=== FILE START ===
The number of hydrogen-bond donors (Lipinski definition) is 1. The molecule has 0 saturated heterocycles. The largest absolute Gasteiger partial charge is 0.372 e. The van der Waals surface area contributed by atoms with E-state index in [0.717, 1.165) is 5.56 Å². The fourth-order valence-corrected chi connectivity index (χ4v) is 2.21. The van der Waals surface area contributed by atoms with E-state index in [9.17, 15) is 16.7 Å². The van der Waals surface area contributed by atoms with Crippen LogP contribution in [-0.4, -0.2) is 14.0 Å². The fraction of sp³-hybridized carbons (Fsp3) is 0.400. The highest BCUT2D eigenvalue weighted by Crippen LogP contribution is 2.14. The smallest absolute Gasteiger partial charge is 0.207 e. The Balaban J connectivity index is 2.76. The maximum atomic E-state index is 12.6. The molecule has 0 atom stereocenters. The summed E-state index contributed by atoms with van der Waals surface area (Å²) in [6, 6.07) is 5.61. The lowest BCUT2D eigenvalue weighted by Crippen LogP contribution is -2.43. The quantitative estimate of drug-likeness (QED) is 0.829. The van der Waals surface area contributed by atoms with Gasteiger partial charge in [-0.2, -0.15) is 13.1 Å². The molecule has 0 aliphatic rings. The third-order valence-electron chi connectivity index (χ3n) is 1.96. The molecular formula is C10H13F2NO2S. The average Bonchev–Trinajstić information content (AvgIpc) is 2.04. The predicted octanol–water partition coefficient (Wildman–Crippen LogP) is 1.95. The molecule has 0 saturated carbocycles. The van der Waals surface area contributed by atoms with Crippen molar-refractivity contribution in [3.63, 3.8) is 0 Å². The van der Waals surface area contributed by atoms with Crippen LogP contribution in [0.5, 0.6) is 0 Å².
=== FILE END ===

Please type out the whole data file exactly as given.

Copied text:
The number of hydrogen-bond donors (Lipinski definition) is 1. The molecule has 0 saturated heterocycles. The largest absolute Gasteiger partial charge is 0.372 e. The van der Waals surface area contributed by atoms with E-state index in [0.717, 1.165) is 5.56 Å². The fourth-order valence-corrected chi connectivity index (χ4v) is 2.21. The van der Waals surface area contributed by atoms with E-state index in [9.17, 15) is 16.7 Å². The van der Waals surface area contributed by atoms with Crippen LogP contribution in [-0.4, -0.2) is 14.0 Å². The fraction of sp³-hybridized carbons (Fsp3) is 0.400. The highest BCUT2D eigenvalue weighted by Crippen LogP contribution is 2.14. The smallest absolute Gasteiger partial charge is 0.207 e. The Balaban J connectivity index is 2.76. The maximum atomic E-state index is 12.6. The molecule has 0 atom stereocenters. The summed E-state index contributed by atoms with van der Waals surface area (Å²) in [6, 6.07) is 5.61. The lowest BCUT2D eigenvalue weighted by Crippen LogP contribution is -2.43. The quantitative estimate of drug-likeness (QED) is 0.829. The van der Waals surface area contributed by atoms with Gasteiger partial charge in [-0.2, -0.15) is 13.1 Å². The molecule has 0 aliphatic rings. The third-order valence-electron chi connectivity index (χ3n) is 1.96. The molecular formula is C10H13F2NO2S. The average Bonchev–Trinajstić information content (AvgIpc) is 2.04. The predicted octanol–water partition coefficient (Wildman–Crippen LogP) is 1.95. The molecule has 0 saturated carbocycles. The van der Waals surface area contributed by atoms with Crippen molar-refractivity contribution in [3.63, 3.8) is 0 Å². The van der Waals surface area contributed by atoms with Crippen LogP contribution in [0.5, 0.6) is 0 Å².